Uncanny Magazine: How do you feel your disability has affected your writing? Do you find yourself weaving your experiences into your stories or do you prefer to keep your personal life separate from your work as much as possible?
Rodríguez: Perhaps it’s cliché, but for me, depression is always there, like my shadow. You can only observe it and how it changes in relation to where the bright parts of my life are and try to cope with it. What this means is that how I approach writing today is very different than when I started doing it in earnest, around seven years ago. The old truism about writing every day has been discarded in favor of a more project-based approach: several weeks or months of activity on a story followed by long stretches to rest. This strategy has worked—for now—and I’m prepared for it to change in time. One of the main reasons I left behind writing every day was that it became a way to be unkind to myself about not being “productive” (there’s a word I’d love to strike from the cultural lexicon forever!).
As readers may have gotten already, “This is Not My Adventure” wove some more overtly personal experiences into the story, so yes I may do just that if the story requires it. Honestly, I can’t imagine a writer who doesn’t. It’s all a matter of degree, I feel, but also that’s why I’m not too worried about having the same idea as another writer: I’ll bring my own experience, my own way of looking at the world to the story, which will make it unique.
Uncanny Magazine: Representation matters. Representation done well matters even more. As a writer with a disability, how would you encourage other writers to include fully realized disabled characters in their work?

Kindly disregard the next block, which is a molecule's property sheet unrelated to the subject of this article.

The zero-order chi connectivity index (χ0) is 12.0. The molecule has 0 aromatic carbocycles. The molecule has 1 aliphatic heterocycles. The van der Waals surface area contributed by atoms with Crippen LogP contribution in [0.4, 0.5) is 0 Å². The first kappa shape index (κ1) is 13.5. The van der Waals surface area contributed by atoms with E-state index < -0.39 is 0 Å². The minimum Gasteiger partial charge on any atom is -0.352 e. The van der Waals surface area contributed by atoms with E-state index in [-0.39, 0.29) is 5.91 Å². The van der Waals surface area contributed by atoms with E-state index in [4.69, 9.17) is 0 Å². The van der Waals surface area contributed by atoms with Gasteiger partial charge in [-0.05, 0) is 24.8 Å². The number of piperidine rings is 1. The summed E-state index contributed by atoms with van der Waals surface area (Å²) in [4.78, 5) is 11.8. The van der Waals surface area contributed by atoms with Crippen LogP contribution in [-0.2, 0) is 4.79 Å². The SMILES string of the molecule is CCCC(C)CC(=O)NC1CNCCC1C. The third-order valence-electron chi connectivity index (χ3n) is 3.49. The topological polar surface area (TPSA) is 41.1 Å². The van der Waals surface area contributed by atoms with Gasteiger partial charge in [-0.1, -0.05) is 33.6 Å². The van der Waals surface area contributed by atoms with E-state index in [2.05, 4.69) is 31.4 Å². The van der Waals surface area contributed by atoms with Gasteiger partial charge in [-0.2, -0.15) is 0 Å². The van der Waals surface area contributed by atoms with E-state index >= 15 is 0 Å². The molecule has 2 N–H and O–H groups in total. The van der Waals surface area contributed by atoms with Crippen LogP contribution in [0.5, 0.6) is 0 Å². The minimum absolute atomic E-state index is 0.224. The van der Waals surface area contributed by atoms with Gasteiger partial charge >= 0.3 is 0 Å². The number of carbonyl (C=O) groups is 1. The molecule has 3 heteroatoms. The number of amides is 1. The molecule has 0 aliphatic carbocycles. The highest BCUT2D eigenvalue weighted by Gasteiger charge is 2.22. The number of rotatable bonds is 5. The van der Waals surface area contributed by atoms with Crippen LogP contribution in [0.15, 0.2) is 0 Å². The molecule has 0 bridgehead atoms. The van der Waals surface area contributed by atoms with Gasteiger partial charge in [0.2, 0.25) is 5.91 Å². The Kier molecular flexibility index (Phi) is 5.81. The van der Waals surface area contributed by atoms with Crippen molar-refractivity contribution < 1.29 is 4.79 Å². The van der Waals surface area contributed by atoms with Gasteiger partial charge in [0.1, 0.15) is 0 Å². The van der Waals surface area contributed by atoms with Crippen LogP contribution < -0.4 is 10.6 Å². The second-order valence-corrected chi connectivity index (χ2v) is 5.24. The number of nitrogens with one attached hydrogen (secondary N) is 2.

Rodríguez: I don’t know if I can say anything that Elsa Sjunneson-Henry didn’t already say better in her “Disabled Enough” essay. I needed to hear that message because I learned of my disability late in life, convinced that since I didn’t have the most extreme symptoms I wasn’t really disabled. I had internalized a lot of the very same arguments that I’d heard many times used against people with mental illness: If I didn’t outwardly look like I had a disability, then I didn’t have one… why couldn’t I just admit I was acting out to get attention? Including fully realized disabled characters helps readers see we’re all around them. It might help someone recognize their own visible or invisible disability that they’ve been telling themselves is nothing. Most of all, though, it can show readers that conflict in stories can look like a character just trying to cope and have a meaningful life.
Uncanny Magazine: You both write and narrate on top of any other daily obligations. How do you take care of yourself? What does self care look like for Karlo Yeager Rodriguez?
Rodríguez: As I imply in the story, the majority of self care for me looks like making sure mundane, but necessary things are addressed: doing dishes, keeping living spaces clean and organized, paying bills on time, but also ensuring there’s always time open to spend with friends and family—especially my partner and our silly, loving dog. All that may sound dull for people who think self care is synonymous with the “treat yourself” mentality that requires spending money, but I know from experience that debt coming from retail therapy tends to increase problems rather than the opposite.
If there’s one thing it took me far too long to learn it was this: That unkind inner voice that’s my depression, the one that used to tear me down all the time, if I let it? It was keeping me away from people around me, people who cared. These days, I make it a point to be kind to myself in all aspects of life, including writing.
Uncanny Magazine: Thanks for sharing your thoughts with us!